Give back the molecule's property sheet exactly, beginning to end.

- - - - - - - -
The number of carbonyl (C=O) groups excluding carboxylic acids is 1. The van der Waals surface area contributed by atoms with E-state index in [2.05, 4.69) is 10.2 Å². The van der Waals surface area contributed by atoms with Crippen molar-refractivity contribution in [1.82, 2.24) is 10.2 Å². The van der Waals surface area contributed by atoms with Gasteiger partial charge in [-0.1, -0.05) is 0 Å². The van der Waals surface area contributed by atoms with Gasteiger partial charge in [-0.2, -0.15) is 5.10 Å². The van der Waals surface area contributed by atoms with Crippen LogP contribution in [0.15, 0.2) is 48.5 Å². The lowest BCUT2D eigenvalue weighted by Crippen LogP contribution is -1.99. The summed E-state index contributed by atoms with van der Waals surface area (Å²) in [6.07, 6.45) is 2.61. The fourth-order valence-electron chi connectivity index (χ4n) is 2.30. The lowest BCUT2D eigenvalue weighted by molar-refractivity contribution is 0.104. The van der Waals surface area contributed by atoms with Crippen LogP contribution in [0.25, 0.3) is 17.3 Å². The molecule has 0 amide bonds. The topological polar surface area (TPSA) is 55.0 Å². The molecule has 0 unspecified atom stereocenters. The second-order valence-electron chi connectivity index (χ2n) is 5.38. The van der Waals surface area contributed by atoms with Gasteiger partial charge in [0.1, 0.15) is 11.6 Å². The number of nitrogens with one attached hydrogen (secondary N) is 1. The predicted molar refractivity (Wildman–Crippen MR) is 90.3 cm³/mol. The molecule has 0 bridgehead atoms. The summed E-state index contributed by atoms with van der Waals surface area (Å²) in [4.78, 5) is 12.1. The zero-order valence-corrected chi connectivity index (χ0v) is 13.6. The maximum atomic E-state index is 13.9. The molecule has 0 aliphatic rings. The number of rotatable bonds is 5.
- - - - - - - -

The number of carbonyl (C=O) groups excluding carboxylic acids is 1. The van der Waals surface area contributed by atoms with E-state index in [2.05, 4.69) is 10.2 Å². The van der Waals surface area contributed by atoms with Crippen molar-refractivity contribution in [1.82, 2.24) is 10.2 Å². The van der Waals surface area contributed by atoms with Gasteiger partial charge in [-0.1, -0.05) is 0 Å². The van der Waals surface area contributed by atoms with Gasteiger partial charge in [-0.2, -0.15) is 5.10 Å². The van der Waals surface area contributed by atoms with Crippen LogP contribution in [0.15, 0.2) is 48.5 Å². The lowest BCUT2D eigenvalue weighted by Crippen LogP contribution is -1.99. The summed E-state index contributed by atoms with van der Waals surface area (Å²) in [6.07, 6.45) is 2.61. The fourth-order valence-electron chi connectivity index (χ4n) is 2.30. The lowest BCUT2D eigenvalue weighted by molar-refractivity contribution is 0.104. The van der Waals surface area contributed by atoms with Crippen LogP contribution in [0.25, 0.3) is 17.3 Å². The molecule has 0 amide bonds. The topological polar surface area (TPSA) is 55.0 Å². The molecule has 0 unspecified atom stereocenters. The second-order valence-electron chi connectivity index (χ2n) is 5.38. The van der Waals surface area contributed by atoms with Gasteiger partial charge in [0.1, 0.15) is 11.6 Å². The number of nitrogens with one attached hydrogen (secondary N) is 1. The predicted molar refractivity (Wildman–Crippen MR) is 90.3 cm³/mol. The molecule has 0 bridgehead atoms. The summed E-state index contributed by atoms with van der Waals surface area (Å²) in [4.78, 5) is 12.1. The zero-order valence-corrected chi connectivity index (χ0v) is 13.6. The maximum atomic E-state index is 13.9. The molecule has 0 aliphatic rings. The number of rotatable bonds is 5.